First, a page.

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Cheaper isotope for PET-CT

Ten hospitals in the city are procuring 18F-Fluorodeoxyglucose (18F-FDG) from the Board of Radiation and Isotope Technology
The commercial production and supply began in June, when most of the country was under lockdown. Earlier, hospitals and diagnostic centres had to purchase the isotope from private agencies.

Anasuya Basu   |   Calcutta   |   Published 04.09.20, 02:42 AM

A medical isotope which plays a key role in cancer detection is now being produced on the Variable Energy Cyclotron Centre (VECC) campus and supplied to hospitals at a price cheaper that market rates.

The isotope — 18F-Fluorodeoxyglucose (18F-FDG) — is used in a PET-CT scan. The commercial production and supply began in June, when most of the country was under lockdown. Earlier, hospitals and diagnostic centres had to purchase the isotope from private agencies.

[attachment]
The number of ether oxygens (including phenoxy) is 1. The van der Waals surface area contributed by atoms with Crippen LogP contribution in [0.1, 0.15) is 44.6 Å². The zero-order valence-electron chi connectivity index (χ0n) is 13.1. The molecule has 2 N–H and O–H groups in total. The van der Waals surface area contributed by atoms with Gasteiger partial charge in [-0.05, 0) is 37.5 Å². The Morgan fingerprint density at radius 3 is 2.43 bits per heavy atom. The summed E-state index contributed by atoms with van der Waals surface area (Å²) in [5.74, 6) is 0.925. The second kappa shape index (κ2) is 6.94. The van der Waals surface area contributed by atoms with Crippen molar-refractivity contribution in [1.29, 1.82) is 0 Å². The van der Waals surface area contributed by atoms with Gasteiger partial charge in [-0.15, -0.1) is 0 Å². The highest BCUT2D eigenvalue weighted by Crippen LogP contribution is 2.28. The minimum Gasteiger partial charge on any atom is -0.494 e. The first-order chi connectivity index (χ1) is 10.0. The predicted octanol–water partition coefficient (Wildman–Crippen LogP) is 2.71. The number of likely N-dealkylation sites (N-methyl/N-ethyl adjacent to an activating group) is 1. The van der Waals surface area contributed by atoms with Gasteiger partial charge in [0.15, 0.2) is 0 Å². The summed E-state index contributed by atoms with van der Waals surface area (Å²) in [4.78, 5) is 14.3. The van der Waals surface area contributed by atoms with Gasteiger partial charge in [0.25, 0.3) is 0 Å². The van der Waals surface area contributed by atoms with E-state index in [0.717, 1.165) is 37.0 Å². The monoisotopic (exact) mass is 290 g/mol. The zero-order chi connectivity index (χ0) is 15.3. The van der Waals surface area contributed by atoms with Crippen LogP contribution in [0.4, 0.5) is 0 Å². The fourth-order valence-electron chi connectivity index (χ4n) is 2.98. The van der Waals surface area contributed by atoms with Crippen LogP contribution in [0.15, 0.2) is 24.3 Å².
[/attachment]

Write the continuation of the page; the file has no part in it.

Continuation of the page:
Ten hospitals in the city are procuring the isotope from the Board of Radiation and Isotope Technology (BRIT), which is producing it on the VECC campus at Chakgaria, off EM Bypass. Among them are Apollo Gleneagles Hospitals, AMRI Hospitals Dhakuria, Quadra Diagnostic Centre, North City Diagnostic Centre, HCG EKO Rajarhat, Spandan Diagnostic Centre on the NRS Medical College and Hospital campus, Netaji SC Bose Cancer Hospital and others.

“We have been supplying 18F-Fluorodeoxyglucose (18F-FDG) uninterrupted through the lockdown to these hospitals,” said Sankha Chattopadhyay, scientific officer and head, BRIT, Calcutta.

This was echoed by doctors and radiology-safety officers at Apollo Gleneagles Hospitals, Quadra Diagnostic Centre and HCG EKO Rajarhat, the hospitals that have since shifted their entire purchase of FDG to BRIT.

“Earlier, we used to procure our supply from a private agency of a US-based company. But now we are shifting our purchase to BRIT because it is made in India and safety and quality are on a par with international standards. Besides, it is about 60 per cent cheaper,” said Debasis Chowdhury of Apollo.

BRIT will also supply Gallium-68, another important isotope used specifically for breast and prostate cancer detection. Gallium-68 radioisotope has been successfully produced for the first time in India by VECC and BRIT recently. “We will soon be supplying Gallium-68 to the city hospitals too,” said Chattopadhyay.

The medical cyclotron that was purchased from Belgium was set up and made operational by VECC scientists and engineers.

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